Part of the Reflexive Matrix Program - A Course in Reflective & Reflexive Practice

This cell on the grid provides an opportunity for you to lift the lid on the concepts and ideas which, for many of us, merely bubble away in the background. The cell gets you to think about how you prioritize things for yourself – about setting your own personal goals and, through that process, discovering and understanding what matters most to you. The goals you set will naturally be dependent on our starting point, where you are and what you hope to accomplish. Goal setting means getting clear about what you want to accomplish, identifying how you plan to achieve your goal and then measuring that achievement.

We find there are many practical benefits to be gained from establishing and achieving our goals. For instance, it is a useful technique that enables us to increase performance and to learn persistence because, having worked hard at overcoming the setbacks along the way, we are then able to understand and measure for ourselves the scope of our resilience. Effective goal setting forces us to focus our attention, to work on the task at hand and, quite simply to just get it done! Having then ticked that box we find ourselves experiencing a sense of achievement, accomplishment and personal fulfilment. Setting goals also enables us to achieve more with our time, so that we can reap the rewards, and indulge ourselves in an even greater range of experiences because, somewhat paradoxically, it seems we are left with more time J.

This cell focuses in particular on the establishment and achievement of personal goals - whereas cell 3.2 delves more into the realm of the professional. For our purposes it is useful to understand the sub-categorisation of goals into two goal areas: process, and outcome. There is no need to get too caught up in the terminology itself, though – simply understanding the nature of the difference is sufficient. Process goals, then, are the baby-steps, whereas outcome goals focus more on the big picture. A process goal, for example, might be: I will go to the gym a minimum three times per week for the next two months. That is a goal that is straightforward, easy to follow, simple to measure and designed to help keep me on track – there’s no ambiguity, no excuses, I either do it or I don’t. The outcome goal that might be associated with this could be something like:  by January 30, I will weigh 70 kilograms and have 15% body fat.  The process is how you get there; the outcome is the ultimate aim. It’s useful to understand this distinction because the more immediate, short-term and achievable process goals can help keep you focussed, and can lead you step by step into habits and routines that assist you in achieving your final, pie-in-the-sky (or maybe no pies in the sky if you’re trying to get fit J) outcome goal.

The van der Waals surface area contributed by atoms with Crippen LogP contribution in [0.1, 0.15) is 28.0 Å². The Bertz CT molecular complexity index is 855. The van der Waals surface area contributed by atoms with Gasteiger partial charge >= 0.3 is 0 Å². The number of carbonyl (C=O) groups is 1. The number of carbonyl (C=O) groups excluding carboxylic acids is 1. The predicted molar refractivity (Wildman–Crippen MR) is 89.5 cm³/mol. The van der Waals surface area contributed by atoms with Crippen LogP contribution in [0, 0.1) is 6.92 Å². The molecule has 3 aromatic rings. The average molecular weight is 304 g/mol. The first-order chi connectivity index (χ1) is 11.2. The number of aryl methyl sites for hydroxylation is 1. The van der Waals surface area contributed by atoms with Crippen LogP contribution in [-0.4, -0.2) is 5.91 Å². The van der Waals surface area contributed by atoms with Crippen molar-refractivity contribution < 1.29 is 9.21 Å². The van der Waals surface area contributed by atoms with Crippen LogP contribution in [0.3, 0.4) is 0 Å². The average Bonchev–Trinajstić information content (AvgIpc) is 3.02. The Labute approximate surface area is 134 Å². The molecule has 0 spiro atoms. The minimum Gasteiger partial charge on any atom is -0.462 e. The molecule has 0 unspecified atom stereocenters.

Now, this teasing out of goal setting minutiae should not detract us from the main draw card which, as we said at the outset would involve setting your goals and working out what it is you want. Are you ready to put aside 60 minutes now and work out the why, what and who of your own personal goal line? 

CPD Points: 1 (Non-Property)

Once you have completed the purchase the cell will appear in your elearning webpage.

$30.00 *
$30.00 *
* Price includes GST where applicable